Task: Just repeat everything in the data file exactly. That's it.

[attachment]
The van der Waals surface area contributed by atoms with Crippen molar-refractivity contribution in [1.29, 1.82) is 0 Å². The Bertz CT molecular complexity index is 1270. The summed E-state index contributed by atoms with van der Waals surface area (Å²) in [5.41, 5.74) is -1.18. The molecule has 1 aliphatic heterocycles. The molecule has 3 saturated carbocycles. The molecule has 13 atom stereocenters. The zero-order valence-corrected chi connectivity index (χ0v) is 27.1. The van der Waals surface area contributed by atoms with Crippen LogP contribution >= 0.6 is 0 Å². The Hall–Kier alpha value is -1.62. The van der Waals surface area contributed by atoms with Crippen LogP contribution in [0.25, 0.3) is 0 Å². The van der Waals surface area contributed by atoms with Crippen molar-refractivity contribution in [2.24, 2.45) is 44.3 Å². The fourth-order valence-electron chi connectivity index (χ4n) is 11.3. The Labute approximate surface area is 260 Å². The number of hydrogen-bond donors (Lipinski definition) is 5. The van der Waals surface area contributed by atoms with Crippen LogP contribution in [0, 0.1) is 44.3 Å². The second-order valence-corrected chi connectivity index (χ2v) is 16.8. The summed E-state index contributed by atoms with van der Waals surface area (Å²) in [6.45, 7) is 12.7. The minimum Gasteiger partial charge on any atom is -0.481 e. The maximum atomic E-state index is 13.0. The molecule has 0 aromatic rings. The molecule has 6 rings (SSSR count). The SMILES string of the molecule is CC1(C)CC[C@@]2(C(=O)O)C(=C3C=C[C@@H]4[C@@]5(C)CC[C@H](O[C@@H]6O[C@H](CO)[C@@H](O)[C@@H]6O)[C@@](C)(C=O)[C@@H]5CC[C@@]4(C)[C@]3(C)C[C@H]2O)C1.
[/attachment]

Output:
The van der Waals surface area contributed by atoms with Crippen molar-refractivity contribution in [1.29, 1.82) is 0 Å². The Bertz CT molecular complexity index is 1270. The summed E-state index contributed by atoms with van der Waals surface area (Å²) in [5.41, 5.74) is -1.18. The molecule has 1 aliphatic heterocycles. The molecule has 3 saturated carbocycles. The molecule has 13 atom stereocenters. The zero-order valence-corrected chi connectivity index (χ0v) is 27.1. The van der Waals surface area contributed by atoms with Crippen LogP contribution >= 0.6 is 0 Å². The Hall–Kier alpha value is -1.62. The van der Waals surface area contributed by atoms with Crippen LogP contribution in [0.25, 0.3) is 0 Å². The van der Waals surface area contributed by atoms with Crippen molar-refractivity contribution in [2.24, 2.45) is 44.3 Å². The fourth-order valence-electron chi connectivity index (χ4n) is 11.3. The Labute approximate surface area is 260 Å². The number of hydrogen-bond donors (Lipinski definition) is 5. The van der Waals surface area contributed by atoms with Crippen LogP contribution in [0, 0.1) is 44.3 Å². The second-order valence-corrected chi connectivity index (χ2v) is 16.8. The summed E-state index contributed by atoms with van der Waals surface area (Å²) in [6.45, 7) is 12.7. The minimum Gasteiger partial charge on any atom is -0.481 e. The maximum atomic E-state index is 13.0. The molecule has 0 aromatic rings. The molecule has 6 rings (SSSR count). The SMILES string of the molecule is CC1(C)CC[C@@]2(C(=O)O)C(=C3C=C[C@@H]4[C@@]5(C)CC[C@H](O[C@@H]6O[C@H](CO)[C@@H](O)[C@@H]6O)[C@@](C)(C=O)[C@@H]5CC[C@@]4(C)[C@]3(C)C[C@H]2O)C1.